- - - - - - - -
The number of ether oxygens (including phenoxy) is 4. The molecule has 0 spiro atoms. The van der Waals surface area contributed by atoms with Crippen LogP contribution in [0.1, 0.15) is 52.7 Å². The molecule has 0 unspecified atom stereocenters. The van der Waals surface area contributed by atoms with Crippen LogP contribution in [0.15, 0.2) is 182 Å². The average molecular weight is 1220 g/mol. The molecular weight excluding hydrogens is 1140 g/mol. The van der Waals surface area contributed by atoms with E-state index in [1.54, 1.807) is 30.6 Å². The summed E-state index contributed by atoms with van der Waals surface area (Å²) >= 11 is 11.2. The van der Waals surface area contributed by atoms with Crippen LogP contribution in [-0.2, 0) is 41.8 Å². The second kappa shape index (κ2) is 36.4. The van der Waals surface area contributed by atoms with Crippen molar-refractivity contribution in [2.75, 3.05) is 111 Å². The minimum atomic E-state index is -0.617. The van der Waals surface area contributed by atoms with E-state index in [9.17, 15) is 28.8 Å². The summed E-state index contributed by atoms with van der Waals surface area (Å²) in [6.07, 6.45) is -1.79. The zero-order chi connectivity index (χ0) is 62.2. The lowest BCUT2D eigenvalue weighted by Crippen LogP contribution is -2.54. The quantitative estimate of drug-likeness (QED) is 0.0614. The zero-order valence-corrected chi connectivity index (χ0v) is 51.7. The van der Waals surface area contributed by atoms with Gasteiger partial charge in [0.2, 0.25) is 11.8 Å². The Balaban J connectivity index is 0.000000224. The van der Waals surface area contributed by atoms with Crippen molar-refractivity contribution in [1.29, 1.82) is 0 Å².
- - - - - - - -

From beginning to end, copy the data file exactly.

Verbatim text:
The number of ether oxygens (including phenoxy) is 4. The molecule has 0 spiro atoms. The van der Waals surface area contributed by atoms with Crippen LogP contribution in [0.1, 0.15) is 52.7 Å². The molecule has 0 unspecified atom stereocenters. The van der Waals surface area contributed by atoms with Crippen LogP contribution in [0.15, 0.2) is 182 Å². The average molecular weight is 1220 g/mol. The molecular weight excluding hydrogens is 1140 g/mol. The van der Waals surface area contributed by atoms with E-state index in [1.54, 1.807) is 30.6 Å². The summed E-state index contributed by atoms with van der Waals surface area (Å²) >= 11 is 11.2. The van der Waals surface area contributed by atoms with Crippen LogP contribution in [-0.2, 0) is 41.8 Å². The second kappa shape index (κ2) is 36.4. The van der Waals surface area contributed by atoms with Crippen molar-refractivity contribution in [2.75, 3.05) is 111 Å². The minimum atomic E-state index is -0.617. The van der Waals surface area contributed by atoms with E-state index in [9.17, 15) is 28.8 Å². The summed E-state index contributed by atoms with van der Waals surface area (Å²) in [6.07, 6.45) is -1.79. The zero-order chi connectivity index (χ0) is 62.2. The lowest BCUT2D eigenvalue weighted by Crippen LogP contribution is -2.54. The quantitative estimate of drug-likeness (QED) is 0.0614. The zero-order valence-corrected chi connectivity index (χ0v) is 51.7. The van der Waals surface area contributed by atoms with Gasteiger partial charge in [0.2, 0.25) is 11.8 Å². The Balaban J connectivity index is 0.000000224. The van der Waals surface area contributed by atoms with Crippen molar-refractivity contribution in [1.29, 1.82) is 0 Å².